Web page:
As mentioned one of the cornerstones of Saturnalia was that all work stopped. Slaves also were given their freedom for the week, some households even going as far to to have a role reversal. The masters serve the servants sort of thing. This is believed to be the root of Boxing Day, celebrated the day after Christmas in the UK. Boxing day is traditionally when the wealthy give boxed up gifts to the poor. The servants are given the day off to exchange gifts and celebrate with their own families.
Ancient Greeks and Romans both wore wreaths as crowns during their celebrations. Some believed wearing these would stave off drunkeness. Saturnalia wreaths were commonly made from fir, ivy, and holly. These evergreen plants were chosen because they symbolize life returning after the long winter. Fir symbolizes fertility, abundance, and life, even during the darkest winter nights. Fir was not only used to make wreaths. Branches were also used to decorate the house. Sounds a lot like the garlands and wreaths we commonly use during the holiday season. Holly and ivy were also used as traditional Saturnalia decor. Holly was a sacred plant to Saturn. Ivy is a symbol of marriage and friendship. Saturnalia was a time to celebrate life with those closest to you. For this reason ivy was used liberally in Saturnalia decorations. Kissing under the mistletoe was originated by the Greeks, but was a tradition also adopted by the Romans. Mistletoe is a symbol of peace. Roman treaties were often signed under mistletoe. As an evergreen it was also adopted into Saturnalia decorations.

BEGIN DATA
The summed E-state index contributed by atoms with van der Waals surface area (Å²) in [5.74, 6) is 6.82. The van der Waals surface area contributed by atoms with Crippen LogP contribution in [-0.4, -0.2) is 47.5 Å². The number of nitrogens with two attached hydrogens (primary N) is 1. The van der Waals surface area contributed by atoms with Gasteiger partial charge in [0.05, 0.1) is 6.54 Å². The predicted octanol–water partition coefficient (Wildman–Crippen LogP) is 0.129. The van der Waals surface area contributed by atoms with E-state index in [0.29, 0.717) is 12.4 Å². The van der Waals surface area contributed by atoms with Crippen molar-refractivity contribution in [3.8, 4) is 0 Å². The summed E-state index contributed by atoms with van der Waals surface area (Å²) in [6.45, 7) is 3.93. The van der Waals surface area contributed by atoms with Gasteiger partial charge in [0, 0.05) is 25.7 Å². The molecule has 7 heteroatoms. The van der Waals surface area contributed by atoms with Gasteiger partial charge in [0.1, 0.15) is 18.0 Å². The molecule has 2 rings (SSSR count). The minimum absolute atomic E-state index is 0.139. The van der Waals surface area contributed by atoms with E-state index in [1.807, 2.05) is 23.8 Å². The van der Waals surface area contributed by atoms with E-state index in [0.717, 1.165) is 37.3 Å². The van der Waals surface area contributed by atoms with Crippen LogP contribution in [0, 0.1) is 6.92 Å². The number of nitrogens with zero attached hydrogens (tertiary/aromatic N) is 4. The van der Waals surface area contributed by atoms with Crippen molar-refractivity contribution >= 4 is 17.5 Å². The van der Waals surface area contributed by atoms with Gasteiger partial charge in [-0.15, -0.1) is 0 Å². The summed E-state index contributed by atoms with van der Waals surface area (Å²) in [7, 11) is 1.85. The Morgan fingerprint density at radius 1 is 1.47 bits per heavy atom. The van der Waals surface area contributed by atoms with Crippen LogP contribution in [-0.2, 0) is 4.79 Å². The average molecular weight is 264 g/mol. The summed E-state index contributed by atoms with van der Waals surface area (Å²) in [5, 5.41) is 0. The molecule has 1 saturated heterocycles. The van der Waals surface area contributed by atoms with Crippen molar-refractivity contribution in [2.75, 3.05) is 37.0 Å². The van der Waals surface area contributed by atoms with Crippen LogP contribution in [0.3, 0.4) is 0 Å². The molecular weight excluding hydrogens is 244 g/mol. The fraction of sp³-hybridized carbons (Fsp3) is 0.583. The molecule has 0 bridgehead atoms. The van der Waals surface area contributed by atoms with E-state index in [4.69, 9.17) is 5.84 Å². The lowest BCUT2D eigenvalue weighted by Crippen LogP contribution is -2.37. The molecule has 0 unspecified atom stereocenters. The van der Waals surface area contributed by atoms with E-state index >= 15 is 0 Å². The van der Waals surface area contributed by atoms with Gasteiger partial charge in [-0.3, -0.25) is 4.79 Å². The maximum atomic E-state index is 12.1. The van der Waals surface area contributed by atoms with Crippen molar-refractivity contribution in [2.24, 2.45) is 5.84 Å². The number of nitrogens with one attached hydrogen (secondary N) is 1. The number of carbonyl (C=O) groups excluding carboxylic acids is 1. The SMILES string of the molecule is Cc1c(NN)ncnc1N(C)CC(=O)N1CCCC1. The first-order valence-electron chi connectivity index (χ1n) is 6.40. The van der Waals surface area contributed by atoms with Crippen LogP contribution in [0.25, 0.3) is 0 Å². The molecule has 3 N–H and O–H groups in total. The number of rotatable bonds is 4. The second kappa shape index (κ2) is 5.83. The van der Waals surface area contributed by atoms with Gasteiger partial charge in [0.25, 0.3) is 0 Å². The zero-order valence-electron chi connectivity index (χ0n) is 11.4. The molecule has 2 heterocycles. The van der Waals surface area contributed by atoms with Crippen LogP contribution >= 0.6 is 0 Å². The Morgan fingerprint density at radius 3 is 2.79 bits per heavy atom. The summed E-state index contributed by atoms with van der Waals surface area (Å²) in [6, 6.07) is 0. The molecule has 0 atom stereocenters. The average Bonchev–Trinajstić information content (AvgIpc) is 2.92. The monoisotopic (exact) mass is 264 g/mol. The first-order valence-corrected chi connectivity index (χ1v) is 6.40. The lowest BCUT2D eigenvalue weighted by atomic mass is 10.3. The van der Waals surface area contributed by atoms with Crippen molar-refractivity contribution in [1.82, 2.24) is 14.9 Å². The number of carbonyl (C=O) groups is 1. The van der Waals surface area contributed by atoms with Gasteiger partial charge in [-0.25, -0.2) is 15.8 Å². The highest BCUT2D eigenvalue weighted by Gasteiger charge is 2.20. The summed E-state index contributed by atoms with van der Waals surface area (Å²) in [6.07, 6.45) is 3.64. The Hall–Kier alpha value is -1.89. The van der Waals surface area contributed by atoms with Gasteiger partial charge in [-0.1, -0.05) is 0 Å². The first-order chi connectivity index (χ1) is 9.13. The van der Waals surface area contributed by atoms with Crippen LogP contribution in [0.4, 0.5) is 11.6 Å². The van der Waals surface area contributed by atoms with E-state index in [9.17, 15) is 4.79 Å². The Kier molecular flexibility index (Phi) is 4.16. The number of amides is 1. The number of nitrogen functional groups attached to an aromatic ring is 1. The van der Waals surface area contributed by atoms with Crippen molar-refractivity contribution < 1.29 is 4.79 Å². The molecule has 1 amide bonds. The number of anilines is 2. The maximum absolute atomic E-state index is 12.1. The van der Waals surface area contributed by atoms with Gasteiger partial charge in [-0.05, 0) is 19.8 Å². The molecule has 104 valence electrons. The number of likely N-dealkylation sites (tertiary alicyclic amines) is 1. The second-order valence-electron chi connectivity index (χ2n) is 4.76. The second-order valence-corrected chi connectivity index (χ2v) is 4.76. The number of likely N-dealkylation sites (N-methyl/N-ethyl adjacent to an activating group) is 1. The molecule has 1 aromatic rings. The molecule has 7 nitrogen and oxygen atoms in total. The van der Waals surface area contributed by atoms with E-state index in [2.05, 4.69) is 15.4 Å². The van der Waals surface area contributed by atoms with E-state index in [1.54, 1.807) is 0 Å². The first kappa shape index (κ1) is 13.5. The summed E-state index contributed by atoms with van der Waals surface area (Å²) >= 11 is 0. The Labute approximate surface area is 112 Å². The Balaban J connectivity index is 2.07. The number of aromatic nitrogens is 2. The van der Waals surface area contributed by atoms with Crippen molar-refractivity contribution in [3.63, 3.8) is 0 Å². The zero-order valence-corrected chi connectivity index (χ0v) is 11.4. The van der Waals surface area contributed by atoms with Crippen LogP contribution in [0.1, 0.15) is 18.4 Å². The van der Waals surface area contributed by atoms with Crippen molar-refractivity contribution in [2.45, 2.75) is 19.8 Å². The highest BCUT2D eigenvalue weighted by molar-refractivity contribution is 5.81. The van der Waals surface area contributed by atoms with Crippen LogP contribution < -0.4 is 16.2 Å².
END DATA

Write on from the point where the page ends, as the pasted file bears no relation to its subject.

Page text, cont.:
Festival of lights
Saturnalia was a festival of light. The winter solstice is the longest night of the year. One of the most common gifts to exchange during Saturnalia were candles. This light symbolized light beginning to return to Earth after the dark winter. In our modern times this tradition still lives in the use of Advent candles. We can also see this tradition in the use of Christmas lights to decorate during the holidays. Originally these decorations were a symbol of hope; light is returning to us soon, and the darkest night will soon be over. That seems more in line with the holiday spirit than Christmas lights being used as just a friendly competition with the neighbors.
The Romans had a vast empire to rule and many peoples from many cultures to keep appeased. Synchronization was a powerful tool they used to achieve this goal. The pagan holiday Saturnalia is just one pagan holiday that was rebranded as a Christian celebration. Many of our modern Christmas traditions have roots in old Pagan celebrations. Gift giving, advent candles, Christmas decorations, merriment, and even when we celebrate Christmas all originate in Saturnalia. Did you know how many of our beloved Christmas traditions originated with the agricultural god Saturn? It seems the peak of winter is a time our DNA calls us to reflect on what’s important to us. Life, love, family and friends top the list for all of us. After being cooped up it makes complete sense that people need a release and to create some joy for themselves and their loved ones. No wonder we, in 2020, are starting to celebrate the holidays early. We’re all coming out of a very long, dark night after all.